The Pantanal in Brazil is renowned for its spectacular wildlife sightings. A mecca for both birders and herpetologists alike, the world’s largest wetland is perhaps only more popular with those adventure travelers seeking the rare chance to catch a glimpse of the rare Jaguar.
The Pantanal is a vast network of wetlands, divided up by various waterways, such as the Claro, Cuiaba, and Piquiri rivers. It covers around 72,500 square miles and extends into two Brazilian states: Mato Grosso do Sul and Mato Grosso. Since 2000, the region has been a UNESCO World Heritage site and it is not hard to see why UNESCO was so impressed with the Pantanal.
The standout feature of the region is its astonishing biodiversity both on land and in the water. According to estimates, the Pantanal is home to over 650 species of bird, 325 fish species, 159 different species of mammal, and almost 100 reptile species. That’s not to mention all the insects and plants it boasts as well. While there are thousands of life forms to marvel at in the Pantanal, there is one that takes the limelight and is often the focus of Pantanal tours. That animal is the mighty jaguar.
With approximately 2,000 jaguars habituated in the Pantanal’s so-called “jaguar corridor” – the highest density of jaguars anywhere on the planet – sightings are more common here than in any other jaguar habitat in the world and this is a major selling point for the region. A jaguar sighting is far from guaranteed but there are things you can do to maximize the possibility.
The first thing to do if your heart is set on seeing a jaguar in the Pantanal is to make sure you travel at the right time of year. The best time of year to see jaguars in the Pantanal is in the region’s dry season, between June and October. This is when jaguars often come out and bask in the sunlight on the banks of the various rivers that snake through the region. Or, if they aren’t relaxing, they are keenly stalking their favorite prey: caiman and capybaras.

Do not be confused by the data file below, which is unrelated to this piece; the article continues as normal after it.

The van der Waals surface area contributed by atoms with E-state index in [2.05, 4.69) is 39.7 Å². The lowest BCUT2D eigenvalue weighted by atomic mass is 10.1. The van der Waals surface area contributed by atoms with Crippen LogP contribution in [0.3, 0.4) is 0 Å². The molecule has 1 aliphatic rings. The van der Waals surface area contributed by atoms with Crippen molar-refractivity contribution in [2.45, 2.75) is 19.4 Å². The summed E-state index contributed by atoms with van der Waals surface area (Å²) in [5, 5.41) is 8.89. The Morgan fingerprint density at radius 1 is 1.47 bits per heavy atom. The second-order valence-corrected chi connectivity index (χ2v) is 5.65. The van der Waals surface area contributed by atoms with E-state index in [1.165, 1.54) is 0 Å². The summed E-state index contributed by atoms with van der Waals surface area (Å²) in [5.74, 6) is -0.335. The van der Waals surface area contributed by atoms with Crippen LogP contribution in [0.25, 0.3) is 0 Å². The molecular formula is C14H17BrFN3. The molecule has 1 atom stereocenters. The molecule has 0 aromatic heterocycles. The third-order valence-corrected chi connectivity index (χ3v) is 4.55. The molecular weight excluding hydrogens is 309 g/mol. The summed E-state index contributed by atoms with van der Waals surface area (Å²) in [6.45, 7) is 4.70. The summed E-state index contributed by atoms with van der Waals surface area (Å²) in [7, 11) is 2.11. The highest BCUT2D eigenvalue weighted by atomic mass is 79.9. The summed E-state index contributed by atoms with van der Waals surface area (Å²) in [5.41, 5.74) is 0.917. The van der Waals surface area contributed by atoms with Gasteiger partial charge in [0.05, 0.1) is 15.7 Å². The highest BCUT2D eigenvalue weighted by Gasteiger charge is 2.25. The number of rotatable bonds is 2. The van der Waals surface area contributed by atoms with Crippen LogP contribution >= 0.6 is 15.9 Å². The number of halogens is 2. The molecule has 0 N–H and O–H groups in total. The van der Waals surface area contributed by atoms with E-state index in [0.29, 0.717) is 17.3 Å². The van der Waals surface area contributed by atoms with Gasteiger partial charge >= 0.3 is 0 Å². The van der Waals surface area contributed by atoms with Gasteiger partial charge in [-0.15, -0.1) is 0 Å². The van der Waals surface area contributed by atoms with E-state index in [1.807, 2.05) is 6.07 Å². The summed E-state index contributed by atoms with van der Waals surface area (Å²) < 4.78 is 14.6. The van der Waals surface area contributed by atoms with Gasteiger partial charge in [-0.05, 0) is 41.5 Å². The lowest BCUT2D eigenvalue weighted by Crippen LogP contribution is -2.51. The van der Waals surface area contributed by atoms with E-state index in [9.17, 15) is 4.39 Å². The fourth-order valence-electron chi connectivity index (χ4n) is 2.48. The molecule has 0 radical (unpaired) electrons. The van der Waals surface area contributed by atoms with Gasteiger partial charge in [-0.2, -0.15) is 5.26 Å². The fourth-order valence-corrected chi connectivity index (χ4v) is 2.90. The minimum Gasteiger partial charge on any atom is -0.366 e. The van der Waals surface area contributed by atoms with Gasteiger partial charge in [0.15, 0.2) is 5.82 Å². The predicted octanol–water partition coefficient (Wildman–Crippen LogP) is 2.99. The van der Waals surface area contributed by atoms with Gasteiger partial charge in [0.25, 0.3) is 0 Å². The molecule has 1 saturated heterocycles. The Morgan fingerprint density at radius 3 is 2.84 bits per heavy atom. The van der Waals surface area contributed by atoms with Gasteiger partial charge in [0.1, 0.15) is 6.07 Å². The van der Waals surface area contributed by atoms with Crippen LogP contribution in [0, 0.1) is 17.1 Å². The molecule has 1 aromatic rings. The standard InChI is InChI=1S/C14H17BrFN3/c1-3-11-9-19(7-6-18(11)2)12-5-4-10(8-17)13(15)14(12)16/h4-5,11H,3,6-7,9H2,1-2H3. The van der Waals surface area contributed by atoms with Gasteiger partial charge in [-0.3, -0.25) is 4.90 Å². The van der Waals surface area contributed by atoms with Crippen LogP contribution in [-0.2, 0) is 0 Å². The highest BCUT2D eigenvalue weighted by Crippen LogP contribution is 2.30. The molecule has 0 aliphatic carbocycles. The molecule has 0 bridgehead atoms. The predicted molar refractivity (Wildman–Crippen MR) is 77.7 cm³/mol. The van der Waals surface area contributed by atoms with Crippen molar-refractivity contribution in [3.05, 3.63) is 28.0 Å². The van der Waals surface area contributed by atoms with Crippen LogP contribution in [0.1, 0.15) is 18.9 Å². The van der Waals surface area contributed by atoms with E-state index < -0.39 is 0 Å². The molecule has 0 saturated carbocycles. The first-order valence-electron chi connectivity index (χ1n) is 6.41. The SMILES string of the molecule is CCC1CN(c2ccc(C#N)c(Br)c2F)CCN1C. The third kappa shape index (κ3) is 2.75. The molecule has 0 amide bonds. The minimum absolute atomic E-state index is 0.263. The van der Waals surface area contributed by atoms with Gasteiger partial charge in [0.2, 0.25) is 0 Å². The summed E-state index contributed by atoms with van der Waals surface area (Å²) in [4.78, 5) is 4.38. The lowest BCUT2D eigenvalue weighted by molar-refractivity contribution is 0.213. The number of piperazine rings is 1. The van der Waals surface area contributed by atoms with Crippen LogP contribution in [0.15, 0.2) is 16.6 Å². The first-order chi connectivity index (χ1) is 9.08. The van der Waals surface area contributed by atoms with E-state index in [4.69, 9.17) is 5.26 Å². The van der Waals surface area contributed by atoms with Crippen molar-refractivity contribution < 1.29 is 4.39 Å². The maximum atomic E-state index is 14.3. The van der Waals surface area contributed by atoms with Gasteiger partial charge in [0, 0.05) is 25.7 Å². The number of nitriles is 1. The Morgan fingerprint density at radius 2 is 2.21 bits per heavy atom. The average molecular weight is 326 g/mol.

Another important factor to consider on your quest to see a jaguar is where in the Pantanal you are going to travel. Despite being renowned as having the highest density of jaguars on the planet, in fact only about 63% (around 88,200 km2) of the Pantanal biome is actually occupied by jaguars. Historically, the northern Pantanal in the state of Mato Grosso has always had better odds for jaguar sightings (some spots of “Jaguarland” even claim a 75% chance of seeing a jaguar on any given day in the dry season) so you may want to consider directing your travels towards the north, although even the southern Pantanal has an estimated jaguar density of 6.5-7.0 jaguars/km2!
Furthermore, a Pantanal cruise on the region’s rivers is an optimal way to spot jaguars as the easiest place to find them is on the river banks. Going by foot takes you a little too close for comfort but traveling along the water allows you to see the animals from a safe distance without disturbing them.
One reason jaguars are easier to spot in the Pantanal compared to other parts of the world (apart from the visibility aspect of the region’s vast low-lying plains) is the abundance of prey. With millions of caiman and giant grazing capybara, the region is almost an all-you-can-eat buffet for such a formidable predator. Another is their history of interaction with humans. Whereas in the Amazon and other jungles jaguars have feared and stayed away from humans, in the Pantanal the creatures have become accustomed to their presence.
Fishermen that float up and down the rivers pay little attention to the jaguars on the banks, which in turn makes the jaguars feel comfortable enough to carry on their activities without paying any attention to the humans. Thankfully from a jaguar-spotting perspective, this familiarity means they tend not to run away when they hear boats coming or see boats with wildlife enthusiasts just a few meters away!
Planning your journey carefully is essential if you want to make the most out of a vacation to the Pantanal. You will need to pay particular attention to how you will get there and where you will stay. Unlike much of the rest of South America, in the Pantanal, it is almost impossible to be spontaneous. However, if you get everything sorted beforehand, you can maximize your chances of seeing a jaguar in the flesh.
While Rainforest Cruises aim to provide accurate and up-to-date information, we make no representations as to the accuracy or completeness of any information herein or found by following any link on this site. Rainforest Cruises cannot and will not accept responsibility for any omissions or inaccuracies, or for any consequences arising therefrom, including any losses, injuries, or damages resulting from the display or use of this information.